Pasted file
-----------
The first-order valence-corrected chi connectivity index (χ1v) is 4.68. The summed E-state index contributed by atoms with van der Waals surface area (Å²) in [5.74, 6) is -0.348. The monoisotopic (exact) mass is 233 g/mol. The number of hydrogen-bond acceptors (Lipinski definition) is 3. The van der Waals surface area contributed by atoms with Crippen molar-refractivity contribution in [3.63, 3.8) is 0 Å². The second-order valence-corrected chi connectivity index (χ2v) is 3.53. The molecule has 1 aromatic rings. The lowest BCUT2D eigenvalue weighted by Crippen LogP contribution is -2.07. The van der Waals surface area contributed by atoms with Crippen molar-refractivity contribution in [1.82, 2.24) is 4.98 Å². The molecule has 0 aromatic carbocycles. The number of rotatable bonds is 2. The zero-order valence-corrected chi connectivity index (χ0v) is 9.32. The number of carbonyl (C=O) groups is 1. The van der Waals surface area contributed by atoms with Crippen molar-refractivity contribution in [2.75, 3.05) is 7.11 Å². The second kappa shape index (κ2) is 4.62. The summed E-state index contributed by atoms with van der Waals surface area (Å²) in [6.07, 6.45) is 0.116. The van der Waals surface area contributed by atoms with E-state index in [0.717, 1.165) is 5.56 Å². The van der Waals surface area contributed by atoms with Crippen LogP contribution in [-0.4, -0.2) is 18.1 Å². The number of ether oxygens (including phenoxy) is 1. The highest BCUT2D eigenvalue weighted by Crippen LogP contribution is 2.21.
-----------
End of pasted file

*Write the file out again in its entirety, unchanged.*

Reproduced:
The first-order valence-corrected chi connectivity index (χ1v) is 4.68. The summed E-state index contributed by atoms with van der Waals surface area (Å²) in [5.74, 6) is -0.348. The monoisotopic (exact) mass is 233 g/mol. The number of hydrogen-bond acceptors (Lipinski definition) is 3. The van der Waals surface area contributed by atoms with Crippen molar-refractivity contribution in [3.63, 3.8) is 0 Å². The second-order valence-corrected chi connectivity index (χ2v) is 3.53. The molecule has 1 aromatic rings. The lowest BCUT2D eigenvalue weighted by Crippen LogP contribution is -2.07. The van der Waals surface area contributed by atoms with Crippen molar-refractivity contribution in [1.82, 2.24) is 4.98 Å². The molecule has 0 aromatic carbocycles. The number of rotatable bonds is 2. The zero-order valence-corrected chi connectivity index (χ0v) is 9.32. The number of carbonyl (C=O) groups is 1. The van der Waals surface area contributed by atoms with Crippen molar-refractivity contribution in [2.75, 3.05) is 7.11 Å². The second kappa shape index (κ2) is 4.62. The summed E-state index contributed by atoms with van der Waals surface area (Å²) in [6.07, 6.45) is 0.116. The van der Waals surface area contributed by atoms with E-state index in [0.717, 1.165) is 5.56 Å². The van der Waals surface area contributed by atoms with Crippen LogP contribution in [-0.4, -0.2) is 18.1 Å². The number of ether oxygens (including phenoxy) is 1. The highest BCUT2D eigenvalue weighted by Crippen LogP contribution is 2.21.